An ill wind blustered around the Bislett Stadium last night as far as Britain's athletes were concerned but it helped at least one of them as 23-year-old Rebecca Lyne produced a hugely promising performance in the 800 metres, which went some way to offsetting the earlier disappointments suffered by, among others, Tim Benjamin and Abi Oyepitan.
On a deceptively blustery night, Lyne finished strongly to take second place, a fraction behind Kenya's Janeth Jepkosgei, in a time of 2min 00.67sec. Five days earlier, the tall, blonde runner from Stockport had taken more than a second off her personal best in winning at the Hengelo meeting in 2:00.04sec, and although her time here was slightly slower, the conditions and opposition meant it was even more significant.
Things are already looking very interesting for Lyne as far as this summer's European Championships are concerned although, as she sensibly pointed out in the wake of this race, her first task has to be to ensure her place in the team.
That is clearly something of a sensitive issue for an athlete who reluctantly sat out the Commonwealth Games in March having been overlooked by the selectors. The fact that Jo Fenn, one of the three 800m choices, had to drop out on the eve of competition after an injury failed to respond sufficiently well only compounded Lyne's frustration.
"It is a bit of a sore point," Lyne said. "It was difficult watching all my rivals running so well there and I was a bit disappointed. My former coach, Gordon Surtees, used to be a selector and he told me 'Never trust a selector. Make sure that you select yourself by not giving them any reason not to take you'."
The former European Under-23 champion, now fully recovered from the injury which undermined her form during last season's Commonwealth trials, was not overly surprised by her performance. "I have felt capable of running fast for the past few years, but now that I am getting into some fast races I have got the chance. I beat a lot of my European rivals in my win at Hengelo, and even though I didn't quite pull it off here I was pleased with my run."
The same could definitely not be said of Benjamin, whose bold strategy of returning after six months' injury to a top-level race failed to pay off as he struggled home seventh in a 400m won by the Olympic and world champion, Jeremy Wariner, in 44.31sec.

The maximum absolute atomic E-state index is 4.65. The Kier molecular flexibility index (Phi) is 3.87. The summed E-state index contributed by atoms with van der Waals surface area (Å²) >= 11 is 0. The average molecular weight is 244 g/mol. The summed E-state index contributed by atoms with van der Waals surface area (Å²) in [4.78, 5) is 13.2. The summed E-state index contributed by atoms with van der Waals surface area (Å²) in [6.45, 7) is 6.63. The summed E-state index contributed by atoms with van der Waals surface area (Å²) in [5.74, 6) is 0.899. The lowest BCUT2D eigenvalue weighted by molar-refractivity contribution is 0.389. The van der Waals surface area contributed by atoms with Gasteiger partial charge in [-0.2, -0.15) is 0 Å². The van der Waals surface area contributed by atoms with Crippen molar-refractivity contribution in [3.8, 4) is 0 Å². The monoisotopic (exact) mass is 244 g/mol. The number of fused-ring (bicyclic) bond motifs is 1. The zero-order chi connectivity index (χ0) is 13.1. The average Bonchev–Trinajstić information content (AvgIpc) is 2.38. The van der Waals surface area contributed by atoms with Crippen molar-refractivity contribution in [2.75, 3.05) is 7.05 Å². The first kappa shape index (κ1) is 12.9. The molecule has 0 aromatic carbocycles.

The 24-year-old Welshman, who missed the Commonwealth Games earlier this year because of hip and knee problems, had likened entering the opening IAAF Golden League meeting of the season to going "straight into the fire". He ended the evening badly scorched.
Benjamin had hoped that having Wariner in the same race would motivate him to register a swift time "that pressure is the difference between running 44 seconds and 46 seconds". But drawn in the outside lane, he had to settle for a time that was less than he had hoped for 46.01sec. Which did not please him. "It wasn't great, was it?" he said. Asked if he had come through unscathed, he said: "I don't know. I could feel stuff going on. I've got to go away and reassess."
Benjamin was not the only British athlete requiring a period of reassessment here as Mark Lewis-Francis, Jason Gardener and Marlon Devonish all failed to progress to a 100m final that was won with ease by Asafa Powell, who slowed well before the line in recording 9.98sec into a headwind of 0.9m per second. His semi-final win, in 9.96, had been effected with a similar swagger.
It was a daunting sight for Britain's sprinters, who will face the man again at Gateshead on Sunday week in a race that has now been deprived of the presence of Powell's co-world record-holder, Justin Gatlin. Looking at Powell, it was hard to imagine anyone beating him but the world of athletics will have to wait for the big match-up.
Oyepitan was returning after an even longer period of injury than Benjamin it was 19 months since the only British sprinter to reach an individual final at the last Olympics had raced, and she looked predictably rusty as she finished last in her 200m in 23.56sec, almost a second slower than her best.
If British disappointments so early in the season hardly came as a surprise, there was a real shock in the 5,000m when Kenenisa Bekele, the world champion, suffered a rare defeat by Kenya's Isaac Songok, who won in 12min 55.79sec. The Ethiopian has thus lost the chance of claiming a share in the half a million dollars on offer to athletes winning all six of the Golden League meetings although he could still claim a share in the similar amount on offer to those winning five out of six.Reuse content